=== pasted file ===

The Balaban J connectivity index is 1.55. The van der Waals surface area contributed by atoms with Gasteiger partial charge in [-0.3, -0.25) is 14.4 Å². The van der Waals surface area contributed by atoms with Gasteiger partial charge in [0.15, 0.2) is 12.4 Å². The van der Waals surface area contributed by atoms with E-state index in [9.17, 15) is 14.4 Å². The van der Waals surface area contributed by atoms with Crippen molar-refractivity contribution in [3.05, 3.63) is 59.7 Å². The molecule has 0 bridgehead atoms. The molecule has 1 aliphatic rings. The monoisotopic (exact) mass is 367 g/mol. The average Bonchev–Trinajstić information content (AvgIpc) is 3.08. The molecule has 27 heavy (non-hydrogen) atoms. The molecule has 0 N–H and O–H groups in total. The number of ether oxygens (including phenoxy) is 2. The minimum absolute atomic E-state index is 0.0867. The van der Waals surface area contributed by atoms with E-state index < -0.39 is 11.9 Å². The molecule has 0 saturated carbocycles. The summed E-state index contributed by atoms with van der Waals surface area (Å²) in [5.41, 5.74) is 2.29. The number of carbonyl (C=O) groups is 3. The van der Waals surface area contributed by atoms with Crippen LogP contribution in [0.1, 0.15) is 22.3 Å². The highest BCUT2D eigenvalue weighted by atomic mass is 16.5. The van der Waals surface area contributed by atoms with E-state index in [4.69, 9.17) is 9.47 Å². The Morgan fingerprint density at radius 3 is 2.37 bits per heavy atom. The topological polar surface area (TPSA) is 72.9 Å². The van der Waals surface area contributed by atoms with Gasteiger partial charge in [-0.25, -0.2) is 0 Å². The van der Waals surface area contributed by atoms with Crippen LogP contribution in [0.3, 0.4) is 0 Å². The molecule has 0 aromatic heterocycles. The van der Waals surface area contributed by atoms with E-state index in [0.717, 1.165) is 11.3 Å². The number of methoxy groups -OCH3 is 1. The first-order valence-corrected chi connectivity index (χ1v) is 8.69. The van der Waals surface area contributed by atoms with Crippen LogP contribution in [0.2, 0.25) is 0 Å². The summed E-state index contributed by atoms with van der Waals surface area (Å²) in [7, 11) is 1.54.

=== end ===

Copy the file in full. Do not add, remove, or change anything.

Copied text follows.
The Balaban J connectivity index is 1.55. The van der Waals surface area contributed by atoms with Gasteiger partial charge in [-0.3, -0.25) is 14.4 Å². The van der Waals surface area contributed by atoms with Gasteiger partial charge in [0.15, 0.2) is 12.4 Å². The van der Waals surface area contributed by atoms with E-state index in [9.17, 15) is 14.4 Å². The van der Waals surface area contributed by atoms with Crippen molar-refractivity contribution in [3.05, 3.63) is 59.7 Å². The molecule has 0 bridgehead atoms. The molecule has 1 aliphatic rings. The monoisotopic (exact) mass is 367 g/mol. The average Bonchev–Trinajstić information content (AvgIpc) is 3.08. The molecule has 27 heavy (non-hydrogen) atoms. The molecule has 0 N–H and O–H groups in total. The number of ether oxygens (including phenoxy) is 2. The minimum absolute atomic E-state index is 0.0867. The van der Waals surface area contributed by atoms with E-state index < -0.39 is 11.9 Å². The molecule has 0 saturated carbocycles. The summed E-state index contributed by atoms with van der Waals surface area (Å²) in [5.41, 5.74) is 2.29. The number of carbonyl (C=O) groups is 3. The van der Waals surface area contributed by atoms with Crippen LogP contribution in [0.1, 0.15) is 22.3 Å². The highest BCUT2D eigenvalue weighted by atomic mass is 16.5. The van der Waals surface area contributed by atoms with E-state index in [4.69, 9.17) is 9.47 Å². The Morgan fingerprint density at radius 3 is 2.37 bits per heavy atom. The topological polar surface area (TPSA) is 72.9 Å². The van der Waals surface area contributed by atoms with Gasteiger partial charge in [-0.25, -0.2) is 0 Å². The van der Waals surface area contributed by atoms with Crippen LogP contribution in [0.3, 0.4) is 0 Å². The molecule has 0 aromatic heterocycles. The van der Waals surface area contributed by atoms with E-state index in [0.717, 1.165) is 11.3 Å². The number of methoxy groups -OCH3 is 1. The first-order valence-corrected chi connectivity index (χ1v) is 8.69. The van der Waals surface area contributed by atoms with Crippen LogP contribution in [0.2, 0.25) is 0 Å². The summed E-state index contributed by atoms with van der Waals surface area (Å²) in [7, 11) is 1.54.